NASA SBIR 2016 Solicitation

FORM B - PROPOSAL SUMMARY


PROPOSAL NUMBER: 16-1 S1.08-7139
SUBTOPIC TITLE: Surface & Sub-surface Measurement Systems
PROPOSAL TITLE: Investigating an Instrument for Measurement of Hyperspectral Backscattering in Natural Waters

SMALL BUSINESS CONCERN (Firm Name, Mail Address, City/State/Zip, Phone)
Sequoia Scientific, Inc.
2700 Richards Road
Bellevue, WA 98005 - 4200
(425) 641-0944

PRINCIPAL INVESTIGATOR/PROJECT MANAGER (Name, E-mail, Mail Address, City/State/Zip, Phone)
Dr. Wayne Slade
wslade@sequoiasci.com
2700 Richards Road
Bellevue, WA 98005 - 4200
(425) 641-0944

CORPORATE/BUSINESS OFFICIAL (Name, E-mail, Mail Address, City/State/Zip, Phone)
Maria Rotar
MRotar@sequoiasci.com
2700 Richards Road
Bellevue, WA 98005 - 4200
(425) 641-0944

Estimated Technology Readiness Level (TRL) at beginning and end of contract:
Begin: 2
End: 3

Technology Available (TAV) Subtopics
Surface & Sub-surface Measurement Systems is a Technology Available (TAV) subtopic that includes NASA Intellectual Property (IP). Do you plan to use the NASA IP under the award?
No

TECHNICAL ABSTRACT (Limit 2000 characters, approximately 200 words)
The remote sensing reflectance signal measured by an ocean color satellite is to first order proportional to the ratio of backscattered to absorbed light. Therefore in situ measurements of absorption and backscattering, as functions of wavelength, along with in situ and satellite radiometery, are key to refinement and calibration of legacy ocean color algorithms, as well as development of next generation ocean color products such as phytoplankton functional type. Currently, commercial instruments exist for in situ measurement of the hyperspectral absorption coefficient, but no instrument exists for measurement of the hyperspectral backscattering coefficient.
We propose to develop an active sensor for in situ measurement of the hyperspectral backscattering coefficient. We are considering a design based on a broadband white source (chopped), monochromator for varying the source beam wavelength, and hyperspectral detectors (receiving at 2-3 angles) using spectrometers that track the monochromator. There are several configurations of the source, monochromator, spectrometer, and detector that can be considered the aim of the proposed work is to simulate a number of instrument configurations and assess technical and commercial feasibility of such hyperspectral backscattering instrument.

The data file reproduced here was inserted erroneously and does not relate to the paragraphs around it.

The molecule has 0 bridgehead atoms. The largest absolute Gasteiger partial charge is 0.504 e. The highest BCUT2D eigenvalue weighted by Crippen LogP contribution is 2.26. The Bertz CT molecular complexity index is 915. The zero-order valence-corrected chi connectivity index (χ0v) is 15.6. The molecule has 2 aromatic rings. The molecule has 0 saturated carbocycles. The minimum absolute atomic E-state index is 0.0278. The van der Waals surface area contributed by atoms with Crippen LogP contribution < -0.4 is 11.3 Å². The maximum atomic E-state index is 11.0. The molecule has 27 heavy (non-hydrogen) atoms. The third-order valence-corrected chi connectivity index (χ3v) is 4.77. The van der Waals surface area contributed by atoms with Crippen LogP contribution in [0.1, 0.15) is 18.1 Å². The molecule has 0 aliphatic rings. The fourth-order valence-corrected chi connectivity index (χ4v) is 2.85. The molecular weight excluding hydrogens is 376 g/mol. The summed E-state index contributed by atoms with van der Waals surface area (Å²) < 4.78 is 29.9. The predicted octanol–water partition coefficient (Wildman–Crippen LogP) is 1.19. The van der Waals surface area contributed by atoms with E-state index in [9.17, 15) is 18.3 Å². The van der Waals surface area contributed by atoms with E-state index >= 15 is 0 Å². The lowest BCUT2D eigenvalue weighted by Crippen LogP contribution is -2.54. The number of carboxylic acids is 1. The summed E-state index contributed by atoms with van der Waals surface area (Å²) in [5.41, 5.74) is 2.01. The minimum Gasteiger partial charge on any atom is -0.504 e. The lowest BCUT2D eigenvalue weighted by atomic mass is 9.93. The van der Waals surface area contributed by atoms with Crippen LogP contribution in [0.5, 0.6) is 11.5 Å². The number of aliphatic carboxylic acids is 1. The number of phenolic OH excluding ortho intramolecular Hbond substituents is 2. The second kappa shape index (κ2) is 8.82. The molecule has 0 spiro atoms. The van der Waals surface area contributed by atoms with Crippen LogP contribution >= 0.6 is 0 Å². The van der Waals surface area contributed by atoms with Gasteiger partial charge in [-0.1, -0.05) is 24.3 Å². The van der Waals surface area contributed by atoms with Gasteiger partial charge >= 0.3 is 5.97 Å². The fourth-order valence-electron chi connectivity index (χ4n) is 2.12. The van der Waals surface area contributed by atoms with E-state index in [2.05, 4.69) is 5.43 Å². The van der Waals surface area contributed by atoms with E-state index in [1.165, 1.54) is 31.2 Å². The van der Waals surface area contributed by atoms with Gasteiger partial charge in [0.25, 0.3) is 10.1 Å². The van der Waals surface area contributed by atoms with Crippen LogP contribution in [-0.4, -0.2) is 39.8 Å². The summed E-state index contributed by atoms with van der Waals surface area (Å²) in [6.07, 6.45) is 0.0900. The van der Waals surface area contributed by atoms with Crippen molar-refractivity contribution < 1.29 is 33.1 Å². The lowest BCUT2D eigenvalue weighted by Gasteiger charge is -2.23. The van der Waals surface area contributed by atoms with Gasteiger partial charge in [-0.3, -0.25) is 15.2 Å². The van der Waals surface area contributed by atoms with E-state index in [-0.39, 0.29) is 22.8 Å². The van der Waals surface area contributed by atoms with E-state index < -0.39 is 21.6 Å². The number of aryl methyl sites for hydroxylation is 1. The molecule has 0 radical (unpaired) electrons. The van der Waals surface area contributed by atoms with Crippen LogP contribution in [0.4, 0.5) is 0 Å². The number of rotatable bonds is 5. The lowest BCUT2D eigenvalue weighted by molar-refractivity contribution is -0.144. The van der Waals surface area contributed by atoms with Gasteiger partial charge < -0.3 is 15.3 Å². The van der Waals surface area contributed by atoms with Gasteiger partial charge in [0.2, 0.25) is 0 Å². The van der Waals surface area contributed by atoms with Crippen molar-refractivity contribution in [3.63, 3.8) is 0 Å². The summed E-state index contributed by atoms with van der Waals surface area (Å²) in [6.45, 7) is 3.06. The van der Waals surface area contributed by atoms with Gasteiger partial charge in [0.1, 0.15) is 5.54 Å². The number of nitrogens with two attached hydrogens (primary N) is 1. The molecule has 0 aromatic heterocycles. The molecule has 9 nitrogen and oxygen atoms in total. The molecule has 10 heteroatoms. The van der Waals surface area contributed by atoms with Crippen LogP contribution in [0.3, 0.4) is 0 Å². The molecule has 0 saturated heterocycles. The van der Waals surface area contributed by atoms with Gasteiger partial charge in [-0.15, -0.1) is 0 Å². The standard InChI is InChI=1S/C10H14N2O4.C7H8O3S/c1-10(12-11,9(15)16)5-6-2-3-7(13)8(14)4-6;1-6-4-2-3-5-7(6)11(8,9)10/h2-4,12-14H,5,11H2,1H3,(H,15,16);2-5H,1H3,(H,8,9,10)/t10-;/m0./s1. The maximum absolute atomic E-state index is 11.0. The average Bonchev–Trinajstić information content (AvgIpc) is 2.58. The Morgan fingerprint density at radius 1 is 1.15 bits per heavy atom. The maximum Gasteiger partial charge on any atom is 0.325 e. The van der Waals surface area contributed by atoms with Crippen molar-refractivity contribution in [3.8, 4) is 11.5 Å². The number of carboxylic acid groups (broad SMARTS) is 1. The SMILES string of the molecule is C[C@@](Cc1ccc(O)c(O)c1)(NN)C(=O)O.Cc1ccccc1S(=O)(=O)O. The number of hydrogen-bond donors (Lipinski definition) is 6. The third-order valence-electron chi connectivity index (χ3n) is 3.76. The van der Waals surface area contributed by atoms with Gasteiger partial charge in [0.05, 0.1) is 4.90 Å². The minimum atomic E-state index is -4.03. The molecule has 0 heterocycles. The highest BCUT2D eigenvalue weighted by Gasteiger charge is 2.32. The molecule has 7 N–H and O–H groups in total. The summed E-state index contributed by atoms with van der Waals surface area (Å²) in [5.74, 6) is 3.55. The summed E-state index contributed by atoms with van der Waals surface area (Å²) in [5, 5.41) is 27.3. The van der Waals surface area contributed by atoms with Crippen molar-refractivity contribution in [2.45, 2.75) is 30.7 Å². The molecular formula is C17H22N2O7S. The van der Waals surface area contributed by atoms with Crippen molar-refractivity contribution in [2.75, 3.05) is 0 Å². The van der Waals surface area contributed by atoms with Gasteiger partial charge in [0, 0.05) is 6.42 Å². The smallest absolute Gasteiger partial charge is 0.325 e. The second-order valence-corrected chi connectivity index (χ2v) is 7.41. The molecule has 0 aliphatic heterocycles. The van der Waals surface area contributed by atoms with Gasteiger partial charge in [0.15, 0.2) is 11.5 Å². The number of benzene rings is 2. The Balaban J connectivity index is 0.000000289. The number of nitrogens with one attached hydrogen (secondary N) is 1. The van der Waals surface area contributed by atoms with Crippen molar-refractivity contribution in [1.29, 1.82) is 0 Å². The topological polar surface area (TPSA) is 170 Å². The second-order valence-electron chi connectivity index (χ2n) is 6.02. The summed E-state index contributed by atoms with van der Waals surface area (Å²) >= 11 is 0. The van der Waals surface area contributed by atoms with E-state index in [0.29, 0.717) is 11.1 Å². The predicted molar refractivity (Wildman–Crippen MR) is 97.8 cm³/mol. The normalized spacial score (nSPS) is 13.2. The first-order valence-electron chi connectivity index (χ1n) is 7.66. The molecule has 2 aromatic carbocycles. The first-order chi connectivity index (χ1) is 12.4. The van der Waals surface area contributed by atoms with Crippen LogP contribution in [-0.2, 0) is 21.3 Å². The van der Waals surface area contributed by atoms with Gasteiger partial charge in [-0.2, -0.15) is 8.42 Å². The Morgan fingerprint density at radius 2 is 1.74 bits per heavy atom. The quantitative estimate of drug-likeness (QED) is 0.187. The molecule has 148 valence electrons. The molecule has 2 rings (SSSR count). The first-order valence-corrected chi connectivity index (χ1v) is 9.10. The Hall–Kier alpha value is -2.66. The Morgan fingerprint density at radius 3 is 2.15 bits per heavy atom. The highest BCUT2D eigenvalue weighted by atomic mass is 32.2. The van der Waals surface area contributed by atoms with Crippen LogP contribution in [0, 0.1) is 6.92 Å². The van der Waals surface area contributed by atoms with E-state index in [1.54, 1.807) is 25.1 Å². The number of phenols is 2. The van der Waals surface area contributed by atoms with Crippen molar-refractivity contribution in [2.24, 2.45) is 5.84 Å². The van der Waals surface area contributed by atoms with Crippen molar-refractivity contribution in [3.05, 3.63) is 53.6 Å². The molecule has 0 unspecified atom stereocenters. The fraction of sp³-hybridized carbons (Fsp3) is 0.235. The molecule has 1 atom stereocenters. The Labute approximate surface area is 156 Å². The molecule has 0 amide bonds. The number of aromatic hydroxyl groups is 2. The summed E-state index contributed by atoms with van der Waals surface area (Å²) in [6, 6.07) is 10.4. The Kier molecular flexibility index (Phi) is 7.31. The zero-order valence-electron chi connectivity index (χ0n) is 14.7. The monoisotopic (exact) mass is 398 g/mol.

The proposed instrument addresses a critical gap in the field of currently available systems for measuring hyperspectral IOPs in situ, in support of hyperspectral ocean color missions.

POTENTIAL NASA COMMERCIAL APPLICATIONS (Limit 1500 characters, approximately 150 words)
The novel proposed sensor for measuring hyperspectral backscattering has wide applicability in the field of ocean optics and ocean biology and biogeochemistry. There are currently no instruments available that make this measurement.NASA scientists and NASA-funded researchers,especially those working on risk reduction and optical IOP-radiometric closure studies as well as phytoplankton functional group algorithms, and increasingly complex biogeochemical and ecosystem models are currently hindered by a lack of ground truth hyperspectral backscattering data. Given the current push within NASA programs in preparation for launch of the PACE ocean color mission and EXPORTS field campaign, development of this system is very timely.

POTENTIAL NON-NASA COMMERCIAL APPLICATIONS (Limit 1500 characters, approximately 150 words)
Similar to the NASA applications, the target market for the proposed instrument is broad. Government scientists and agency-funded researchers (many federal agencies including NSF, NRL, ONR, NOAA, and foreign space and environmental agencies) in ocean science routinely measure IOPs for ocean color cal/val.

TECHNOLOGY TAXONOMY MAPPING (NASA's technology taxonomy has been developed by the SBIR-STTR program to disseminate awareness of proposed and awarded R/R&D in the agency. It is a listing of over 100 technologies, sorted into broad categories, of interest to NASA.)
Analytical Instruments (Solid, Liquid, Gas, Plasma, Energy; see also Sensors)
Biological (see also Biological Health/Life Support)
Chemical/Environmental (see also Biological Health/Life Support)
Optical/Photonic (see also Photonics)
Ultraviolet
Visible

Form Generated on 04-26-16 15:14